The big rivals to a Indonesia-Thailand World Cup in 2034

John Duerden John Duerden

John F. Kennedy said once that the United States of America was planning to put a man on the moon by the end of the decade not because it was easy but because it was anything but.

Football leaders in Southeast Asia may not be quite as visionary as the former president but proposing that Indonesia and Thailand should be co-hosts of the 2034 World Cup is an interesting idea.

It will not be easy. Indonesia had a quick shot at 2022. Visiting the bid leaders in an exhibition in Cape Town in 2009, it was obvious that there was little substance or detail behind the attempt. It did not last too much longer and by the time the decisions were all made the following year, few remembered that Indonesia had ever thrown a hat into the ring.

But there is nothing wrong with trying and failing as long as lessons are learned. Having Thailand involved offers something else. Bangkok is a travel hub and is well-known around the world. We are talking about 350 million people in two of the most beautiful countries you will ever see with the passion for the game outranked only by the friendliness of the people.

There would be plenty of work to do but there is time, money and – hopefully – the will. Hosting the tournament would provide some much-needed long-term vision and a target to work towards. It could take the whole region to a new level.

But before the work starts, there are some important matters that need to be dealt with.

And those matters come in the considerable size of China and India. These two giants of the planet account for about a third of its entire population. Both are looking at the possibility of staging the sporting extravaganza.

Hoping for less scary mascots, for the children’s sake…

Assuming that the United States, along with Canada and Mexico get 2026, then Argentina and Uruguay will want the 2030 tournament, the 100-year anniversary. China may have something to say about that and even if 2030 is not successful, then the next edition could well be a target.

China sees hosting the World Cup as a vital part of its planned football development that will take it forward to become a continental and then global powerhouse by 2050. It will not want to wait too long. There some at the Chinese FA who are not completely sold on the idea but most are and, with president Xi Jinping keen to see it happen, then it probably will. Beijing will likely puts its hand up though will do so only if it believes it will win.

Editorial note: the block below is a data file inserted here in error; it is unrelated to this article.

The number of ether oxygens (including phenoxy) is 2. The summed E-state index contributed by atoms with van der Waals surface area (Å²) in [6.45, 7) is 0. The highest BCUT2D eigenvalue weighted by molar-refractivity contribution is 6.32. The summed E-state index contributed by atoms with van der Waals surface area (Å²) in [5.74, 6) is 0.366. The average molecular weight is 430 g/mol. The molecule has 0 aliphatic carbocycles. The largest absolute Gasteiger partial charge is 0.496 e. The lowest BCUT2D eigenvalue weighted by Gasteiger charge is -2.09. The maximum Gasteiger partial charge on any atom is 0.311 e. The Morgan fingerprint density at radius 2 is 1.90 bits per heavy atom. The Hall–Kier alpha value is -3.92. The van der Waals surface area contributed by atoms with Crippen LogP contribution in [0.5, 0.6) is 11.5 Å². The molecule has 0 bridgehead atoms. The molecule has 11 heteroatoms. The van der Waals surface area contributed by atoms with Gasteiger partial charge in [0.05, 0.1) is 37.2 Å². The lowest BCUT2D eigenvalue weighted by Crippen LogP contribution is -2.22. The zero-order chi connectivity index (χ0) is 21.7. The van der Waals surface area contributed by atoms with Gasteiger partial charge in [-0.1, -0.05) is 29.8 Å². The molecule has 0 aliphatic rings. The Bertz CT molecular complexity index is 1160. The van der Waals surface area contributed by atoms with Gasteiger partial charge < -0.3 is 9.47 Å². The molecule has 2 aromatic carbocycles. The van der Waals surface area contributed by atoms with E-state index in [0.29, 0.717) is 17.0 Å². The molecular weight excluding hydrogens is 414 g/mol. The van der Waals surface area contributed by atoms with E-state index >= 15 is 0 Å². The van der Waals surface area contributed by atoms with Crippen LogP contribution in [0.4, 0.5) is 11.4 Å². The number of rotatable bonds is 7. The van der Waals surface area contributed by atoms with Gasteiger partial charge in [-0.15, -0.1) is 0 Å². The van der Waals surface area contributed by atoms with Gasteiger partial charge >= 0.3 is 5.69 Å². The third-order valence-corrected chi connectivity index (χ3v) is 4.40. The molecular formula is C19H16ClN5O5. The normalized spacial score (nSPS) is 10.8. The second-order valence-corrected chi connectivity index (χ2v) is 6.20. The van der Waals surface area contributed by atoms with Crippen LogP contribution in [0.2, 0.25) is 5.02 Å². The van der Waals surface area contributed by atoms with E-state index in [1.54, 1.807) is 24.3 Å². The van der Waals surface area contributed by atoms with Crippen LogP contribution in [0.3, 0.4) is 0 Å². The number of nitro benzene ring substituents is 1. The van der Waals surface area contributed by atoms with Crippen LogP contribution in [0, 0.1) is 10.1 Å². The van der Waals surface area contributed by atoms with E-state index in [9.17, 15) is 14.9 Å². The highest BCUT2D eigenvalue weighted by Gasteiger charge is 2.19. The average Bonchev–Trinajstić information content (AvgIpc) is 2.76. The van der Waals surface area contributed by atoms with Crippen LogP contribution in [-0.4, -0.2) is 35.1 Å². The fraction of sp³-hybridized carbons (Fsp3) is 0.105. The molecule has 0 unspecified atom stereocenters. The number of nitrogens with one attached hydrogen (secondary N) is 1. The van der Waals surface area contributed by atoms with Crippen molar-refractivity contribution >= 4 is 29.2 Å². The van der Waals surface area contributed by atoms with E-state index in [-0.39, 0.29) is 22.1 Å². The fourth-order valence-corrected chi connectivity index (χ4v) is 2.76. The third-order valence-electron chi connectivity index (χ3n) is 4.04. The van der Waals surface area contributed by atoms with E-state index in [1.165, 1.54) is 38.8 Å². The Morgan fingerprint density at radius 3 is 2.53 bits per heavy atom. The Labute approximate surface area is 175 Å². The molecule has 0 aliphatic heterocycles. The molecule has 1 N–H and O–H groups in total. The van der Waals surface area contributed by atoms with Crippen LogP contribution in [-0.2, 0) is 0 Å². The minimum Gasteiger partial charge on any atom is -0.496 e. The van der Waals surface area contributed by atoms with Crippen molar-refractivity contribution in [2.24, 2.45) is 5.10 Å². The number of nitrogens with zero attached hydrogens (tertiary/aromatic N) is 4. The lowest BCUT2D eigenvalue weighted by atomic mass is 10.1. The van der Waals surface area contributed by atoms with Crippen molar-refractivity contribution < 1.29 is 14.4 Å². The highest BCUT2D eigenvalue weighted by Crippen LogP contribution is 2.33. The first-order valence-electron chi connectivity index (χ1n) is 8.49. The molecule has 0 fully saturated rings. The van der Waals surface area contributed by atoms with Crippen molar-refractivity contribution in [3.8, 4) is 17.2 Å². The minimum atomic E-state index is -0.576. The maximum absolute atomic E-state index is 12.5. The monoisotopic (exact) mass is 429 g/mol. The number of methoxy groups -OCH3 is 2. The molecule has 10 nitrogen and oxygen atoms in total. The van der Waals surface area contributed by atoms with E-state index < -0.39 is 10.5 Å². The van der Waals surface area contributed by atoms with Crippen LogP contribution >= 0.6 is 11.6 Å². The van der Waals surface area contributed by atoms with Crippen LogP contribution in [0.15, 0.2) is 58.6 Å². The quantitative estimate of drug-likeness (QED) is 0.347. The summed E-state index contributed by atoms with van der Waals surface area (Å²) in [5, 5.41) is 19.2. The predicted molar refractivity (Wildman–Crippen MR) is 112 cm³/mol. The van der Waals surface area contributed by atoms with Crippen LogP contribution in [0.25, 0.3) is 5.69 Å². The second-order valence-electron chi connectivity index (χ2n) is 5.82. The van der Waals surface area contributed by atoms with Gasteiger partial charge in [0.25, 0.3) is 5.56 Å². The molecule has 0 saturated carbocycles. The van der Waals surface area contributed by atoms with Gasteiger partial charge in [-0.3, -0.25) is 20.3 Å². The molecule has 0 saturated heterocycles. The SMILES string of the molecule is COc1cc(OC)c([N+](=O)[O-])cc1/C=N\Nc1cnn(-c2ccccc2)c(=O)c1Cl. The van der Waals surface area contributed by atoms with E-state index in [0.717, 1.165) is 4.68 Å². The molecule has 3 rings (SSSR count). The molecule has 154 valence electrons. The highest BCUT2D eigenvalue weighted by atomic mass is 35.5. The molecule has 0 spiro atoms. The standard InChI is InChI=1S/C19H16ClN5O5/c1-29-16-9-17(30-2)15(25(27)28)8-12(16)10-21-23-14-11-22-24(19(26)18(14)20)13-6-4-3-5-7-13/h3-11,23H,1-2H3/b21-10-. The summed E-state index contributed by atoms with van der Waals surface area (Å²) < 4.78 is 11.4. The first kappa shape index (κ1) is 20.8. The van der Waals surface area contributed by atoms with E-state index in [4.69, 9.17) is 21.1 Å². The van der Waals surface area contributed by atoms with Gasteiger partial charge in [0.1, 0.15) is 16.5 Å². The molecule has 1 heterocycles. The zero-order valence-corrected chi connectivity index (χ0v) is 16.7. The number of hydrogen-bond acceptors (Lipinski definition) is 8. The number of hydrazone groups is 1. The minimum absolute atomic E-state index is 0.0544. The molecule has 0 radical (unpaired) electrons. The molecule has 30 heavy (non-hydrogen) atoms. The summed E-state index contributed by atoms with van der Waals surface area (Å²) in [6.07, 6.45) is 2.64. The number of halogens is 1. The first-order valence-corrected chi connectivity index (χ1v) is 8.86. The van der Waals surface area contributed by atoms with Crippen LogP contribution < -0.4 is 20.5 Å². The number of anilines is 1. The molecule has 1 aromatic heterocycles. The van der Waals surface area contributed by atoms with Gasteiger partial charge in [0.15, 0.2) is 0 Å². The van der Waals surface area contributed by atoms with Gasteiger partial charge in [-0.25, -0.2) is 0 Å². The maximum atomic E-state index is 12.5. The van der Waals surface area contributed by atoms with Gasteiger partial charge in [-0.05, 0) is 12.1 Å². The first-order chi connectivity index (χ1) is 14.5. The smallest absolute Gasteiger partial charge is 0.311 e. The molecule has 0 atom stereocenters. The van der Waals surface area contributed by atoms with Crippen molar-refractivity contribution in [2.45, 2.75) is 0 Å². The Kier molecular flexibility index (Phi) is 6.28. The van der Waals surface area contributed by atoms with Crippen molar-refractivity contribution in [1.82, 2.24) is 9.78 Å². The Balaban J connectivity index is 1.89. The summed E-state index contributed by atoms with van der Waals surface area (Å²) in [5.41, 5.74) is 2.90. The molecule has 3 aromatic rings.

India is another giant though one that is sleeping more soundly. The strength and the weakness of any Indian bid is that football is not the number one sport in the country. It makes everything a little more difficult but the potential is huge. Get it right and you could create hundreds of millions of new fans.

These two countries are attractive to FIFA for obvious reasons. FIFA has been active in both countries, especially India. Sepp Blatter was a frequent visitor and helped the country get the 2017 U-17 World Cup. If this goes well, other events will be on their way.

India would have more work to do in terms of infrastructure and stadiums but there would be time and money. China is already there.The Middle Kingdom is one of the few countries in the world that could host a 48-nation World Cup right now. Sporting facilities are world-class Bidding for the 2023 Asian Cup, which will likely be successful, is another step towards the big one.

Could this be a sight in Jakarta & Bangkok come 2034?

Historically, South-east Asia has been a bridge between India to the west and China to the east. In terms of the World Cup, leaders at the ASEAN Football Federation are going to have to talk to their neighbours and find out what their intentions are.

The most difficult part of the whole bid is not going to be building stadiums and getting everything ready to host the biggest sporting competition on the planet. It would be overcoming the challenge of near rivals.

If India and China throw their hats into the ring, then leaders in Indonesia and Thailand are really going to have to come up with something special to elbow their way into contention.

China and India have narratives that are hard to compete with: helping soon-to-be number one economy become something comparable on the field, with all the commercial benefits that could bring, and turning a billion cricket fans on to football.

Bangkok and Jakarta have to find their own unique selling points, they need an exciting message, otherwise China and India will be too hard to catch.